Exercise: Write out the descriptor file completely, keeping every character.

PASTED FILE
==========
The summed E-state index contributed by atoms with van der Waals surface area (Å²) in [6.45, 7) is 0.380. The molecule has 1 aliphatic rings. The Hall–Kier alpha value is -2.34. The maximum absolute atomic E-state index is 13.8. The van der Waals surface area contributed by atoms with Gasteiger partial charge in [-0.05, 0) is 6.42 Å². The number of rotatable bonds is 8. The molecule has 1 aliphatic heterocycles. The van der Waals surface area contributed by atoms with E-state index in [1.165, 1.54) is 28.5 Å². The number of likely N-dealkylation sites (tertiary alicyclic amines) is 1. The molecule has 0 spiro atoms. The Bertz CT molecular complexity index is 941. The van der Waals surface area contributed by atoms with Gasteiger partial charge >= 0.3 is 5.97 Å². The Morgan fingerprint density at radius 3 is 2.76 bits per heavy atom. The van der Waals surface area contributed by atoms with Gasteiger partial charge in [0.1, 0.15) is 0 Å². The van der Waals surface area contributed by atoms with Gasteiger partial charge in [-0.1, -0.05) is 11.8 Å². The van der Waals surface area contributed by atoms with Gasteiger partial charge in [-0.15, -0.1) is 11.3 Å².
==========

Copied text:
The summed E-state index contributed by atoms with van der Waals surface area (Å²) in [6.45, 7) is 0.380. The molecule has 1 aliphatic rings. The Hall–Kier alpha value is -2.34. The maximum absolute atomic E-state index is 13.8. The van der Waals surface area contributed by atoms with Gasteiger partial charge in [-0.05, 0) is 6.42 Å². The number of rotatable bonds is 8. The molecule has 1 aliphatic heterocycles. The van der Waals surface area contributed by atoms with E-state index in [1.165, 1.54) is 28.5 Å². The number of likely N-dealkylation sites (tertiary alicyclic amines) is 1. The molecule has 0 spiro atoms. The Bertz CT molecular complexity index is 941. The van der Waals surface area contributed by atoms with Gasteiger partial charge >= 0.3 is 5.97 Å². The Morgan fingerprint density at radius 3 is 2.76 bits per heavy atom. The van der Waals surface area contributed by atoms with Gasteiger partial charge in [0.1, 0.15) is 0 Å². The van der Waals surface area contributed by atoms with Gasteiger partial charge in [-0.1, -0.05) is 11.8 Å². The van der Waals surface area contributed by atoms with Gasteiger partial charge in [-0.15, -0.1) is 11.3 Å².